Head to head with FA Cup baffling
You mightn't have twigged it but further evidence that the National League's unending war against the Premiership is being won came just the other day at Old Trafford where two of England's biggest clubs kicked off against each other at noon. The crucial decision must have been taken several weeks ago when representatives of Manchester United, Liverpool and Sky all got together to discuss arrangements for the televised game.
"Enough of these crazy head-to-heads with those boys in Ireland," somebody presumably sighed after hours of intensive discussions aimed at finding a way around the problem. "Let's haul the kick-off back to noon and avoid another spanking from Bohemians and the boys." Very wise lads, very wise indeed.
Even before this momentous victory had registered with the beleaguered powers-that-be in Merrion Square, though, they were once again displaying that tendency of theirs to overplay their hand. "Come the first weekend in January," they were chuckling to themselves, "we're going to wipe that FA Cup off the face of the footballing map".
Well, all right then, the reality is they probably didn't even give it a second thought.
Nevertheless it's hard to find words that adequately describe the thinking, or lack of it, behind the decision to stage the second round of the Harp Lager FAI Cup on the same weekend as the third round of the English FA Cup.
Even before last week's draw handed us 11 games in the Dublin area, the timing of what is one of the biggest weekends in the domestic game suggested that crowds would be thin on the ground at many of the fixtures. For a start, satellite and terrestrial television will show the more attractive ties from the English competition. Then there is the fact that the first (now second) round of the Cup here generally fares pretty well in terms of media coverage. But then so does the English competition which means that something is going to get squeezed.
The more dedicated fans will simply argue that the media should stick by its own game but that is to ignore the fact that, in all probability, more than half the combined number of people at all of the 16 matches here will travel to England that same weekend to watch games there.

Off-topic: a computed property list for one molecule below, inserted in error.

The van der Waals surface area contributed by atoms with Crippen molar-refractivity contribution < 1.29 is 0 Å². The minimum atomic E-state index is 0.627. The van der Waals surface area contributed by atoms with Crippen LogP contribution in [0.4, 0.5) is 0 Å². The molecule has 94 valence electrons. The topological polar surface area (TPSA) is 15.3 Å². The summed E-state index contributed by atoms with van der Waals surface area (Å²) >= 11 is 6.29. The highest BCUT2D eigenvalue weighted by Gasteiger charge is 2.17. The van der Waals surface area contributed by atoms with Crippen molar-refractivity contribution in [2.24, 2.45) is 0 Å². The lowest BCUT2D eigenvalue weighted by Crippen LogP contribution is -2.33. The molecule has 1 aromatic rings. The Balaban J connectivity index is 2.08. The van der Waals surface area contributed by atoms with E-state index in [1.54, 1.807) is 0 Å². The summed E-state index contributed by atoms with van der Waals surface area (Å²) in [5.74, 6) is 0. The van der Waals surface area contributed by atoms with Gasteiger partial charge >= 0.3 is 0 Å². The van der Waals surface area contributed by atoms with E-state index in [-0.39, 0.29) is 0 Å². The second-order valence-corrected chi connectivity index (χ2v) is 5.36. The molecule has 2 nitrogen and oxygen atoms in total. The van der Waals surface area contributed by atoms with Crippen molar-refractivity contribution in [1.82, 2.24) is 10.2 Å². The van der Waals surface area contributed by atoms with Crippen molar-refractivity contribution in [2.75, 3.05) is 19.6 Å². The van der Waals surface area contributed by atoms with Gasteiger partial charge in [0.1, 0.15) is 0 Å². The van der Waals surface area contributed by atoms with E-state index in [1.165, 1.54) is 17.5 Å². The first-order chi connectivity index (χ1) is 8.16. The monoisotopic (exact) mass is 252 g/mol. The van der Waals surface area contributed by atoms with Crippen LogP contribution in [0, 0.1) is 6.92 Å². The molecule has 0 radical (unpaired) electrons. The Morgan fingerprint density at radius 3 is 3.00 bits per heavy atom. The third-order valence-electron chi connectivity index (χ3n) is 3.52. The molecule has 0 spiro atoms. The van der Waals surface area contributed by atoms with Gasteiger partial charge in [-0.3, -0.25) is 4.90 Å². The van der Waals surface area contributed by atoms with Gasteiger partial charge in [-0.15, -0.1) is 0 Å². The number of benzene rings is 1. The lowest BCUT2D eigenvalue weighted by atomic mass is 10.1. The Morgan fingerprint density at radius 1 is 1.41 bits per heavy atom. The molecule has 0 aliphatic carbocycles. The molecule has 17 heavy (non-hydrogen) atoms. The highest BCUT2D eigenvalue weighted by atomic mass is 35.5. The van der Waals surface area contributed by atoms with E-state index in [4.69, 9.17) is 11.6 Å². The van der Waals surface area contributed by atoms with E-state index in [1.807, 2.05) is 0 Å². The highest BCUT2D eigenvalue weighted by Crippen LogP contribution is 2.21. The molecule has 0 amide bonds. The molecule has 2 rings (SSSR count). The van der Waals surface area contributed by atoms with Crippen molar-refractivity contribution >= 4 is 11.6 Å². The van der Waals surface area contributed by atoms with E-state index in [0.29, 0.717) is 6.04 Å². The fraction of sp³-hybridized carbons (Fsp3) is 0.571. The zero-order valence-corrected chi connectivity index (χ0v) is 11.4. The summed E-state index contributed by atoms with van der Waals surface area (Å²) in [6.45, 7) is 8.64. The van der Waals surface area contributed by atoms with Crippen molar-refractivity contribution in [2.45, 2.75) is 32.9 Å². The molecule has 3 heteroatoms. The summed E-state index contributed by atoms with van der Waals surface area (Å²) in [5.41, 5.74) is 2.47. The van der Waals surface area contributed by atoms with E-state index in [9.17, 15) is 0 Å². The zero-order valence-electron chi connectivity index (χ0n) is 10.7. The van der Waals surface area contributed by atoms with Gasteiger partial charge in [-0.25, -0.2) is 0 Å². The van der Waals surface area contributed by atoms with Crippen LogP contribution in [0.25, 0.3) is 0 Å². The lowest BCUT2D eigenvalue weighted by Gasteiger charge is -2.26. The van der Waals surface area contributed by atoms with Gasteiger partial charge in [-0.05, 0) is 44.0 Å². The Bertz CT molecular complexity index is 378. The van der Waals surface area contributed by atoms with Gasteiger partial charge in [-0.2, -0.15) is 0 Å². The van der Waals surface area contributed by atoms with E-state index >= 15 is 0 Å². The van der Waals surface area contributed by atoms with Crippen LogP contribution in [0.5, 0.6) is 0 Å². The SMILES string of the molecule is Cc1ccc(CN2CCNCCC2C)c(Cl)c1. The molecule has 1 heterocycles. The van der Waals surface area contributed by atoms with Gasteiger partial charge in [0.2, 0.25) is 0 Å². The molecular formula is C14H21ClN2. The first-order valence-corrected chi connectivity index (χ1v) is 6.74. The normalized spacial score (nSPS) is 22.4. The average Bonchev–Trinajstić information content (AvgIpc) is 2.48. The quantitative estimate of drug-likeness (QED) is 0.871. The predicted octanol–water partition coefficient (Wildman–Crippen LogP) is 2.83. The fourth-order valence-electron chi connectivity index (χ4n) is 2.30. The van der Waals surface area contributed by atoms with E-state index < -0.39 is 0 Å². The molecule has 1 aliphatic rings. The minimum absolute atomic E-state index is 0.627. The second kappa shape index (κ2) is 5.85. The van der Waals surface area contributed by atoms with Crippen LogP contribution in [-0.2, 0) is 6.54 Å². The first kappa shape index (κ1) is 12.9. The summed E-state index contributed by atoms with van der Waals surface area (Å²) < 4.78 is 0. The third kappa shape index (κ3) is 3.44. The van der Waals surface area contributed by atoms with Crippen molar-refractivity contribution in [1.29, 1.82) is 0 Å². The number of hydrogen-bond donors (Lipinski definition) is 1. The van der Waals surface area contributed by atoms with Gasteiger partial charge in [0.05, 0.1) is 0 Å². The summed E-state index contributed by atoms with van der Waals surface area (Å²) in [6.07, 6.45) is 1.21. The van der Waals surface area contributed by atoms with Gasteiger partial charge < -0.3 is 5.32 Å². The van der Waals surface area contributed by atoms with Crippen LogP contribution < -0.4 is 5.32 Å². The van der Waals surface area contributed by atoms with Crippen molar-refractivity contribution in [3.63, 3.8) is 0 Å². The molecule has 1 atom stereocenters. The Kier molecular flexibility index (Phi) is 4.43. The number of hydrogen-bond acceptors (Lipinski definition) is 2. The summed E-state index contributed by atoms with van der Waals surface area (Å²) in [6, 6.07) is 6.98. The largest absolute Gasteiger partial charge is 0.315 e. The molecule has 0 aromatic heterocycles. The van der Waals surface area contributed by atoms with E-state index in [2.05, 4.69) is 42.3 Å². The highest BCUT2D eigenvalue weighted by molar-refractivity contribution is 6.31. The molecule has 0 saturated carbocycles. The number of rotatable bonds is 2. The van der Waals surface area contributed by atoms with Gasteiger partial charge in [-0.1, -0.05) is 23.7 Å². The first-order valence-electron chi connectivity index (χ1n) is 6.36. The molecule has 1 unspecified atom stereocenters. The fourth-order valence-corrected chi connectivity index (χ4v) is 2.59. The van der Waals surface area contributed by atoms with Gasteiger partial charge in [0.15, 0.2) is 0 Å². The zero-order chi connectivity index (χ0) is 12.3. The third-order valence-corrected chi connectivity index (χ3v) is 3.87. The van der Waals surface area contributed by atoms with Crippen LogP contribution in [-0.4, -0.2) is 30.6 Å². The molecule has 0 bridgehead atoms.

And while prominent figures in certain clubs here will insist that we shouldn't be worrying about what is happening in another country, very few of them seem prepared to take on a half decent televised Premiership match head to head. Let's not forget that there might be various reasons for the success of Friday night football
over the past few years but the main reason it was introduced was because Sunday afternoon games on television started to steal away their audiences.
Then there is the rivalry with Gaelic games, a difficulty that was addressed in some detail by Brendan Menton at last week's meeting of the FAI's National Council when he argued that Eircom Park would deprive the FAI of the resources required to recruit youngsters also being wooed by the GAA. Like it or lump it, but the fact is that the tussle between the two organisations is a reality at grassroots level all over Ireland.
A major turning point in that battle is perceived to have been the success, between 1988 and 1994, of the senior national team, but what is far more important on a day-to-day basis is the glamour and glitz of the English club game.
The irony is that the same fascination with clubs like Manchester United and Liverpool which fuels the schoolboy and youth leagues here, consistently undermines the senior, semi-professional game in this country even if the relationship becomes a little more complex when our league champions can make around a third of their gate receipts for the season from staging one lunch with Alex Ferguson.
None of it, though, will come as news to many people with an interest in the game here. But then the dates for the third round of the FA Cup can hardly come as a surprise to anybody up in Merrion Square either, and they still managed to carry on regardless.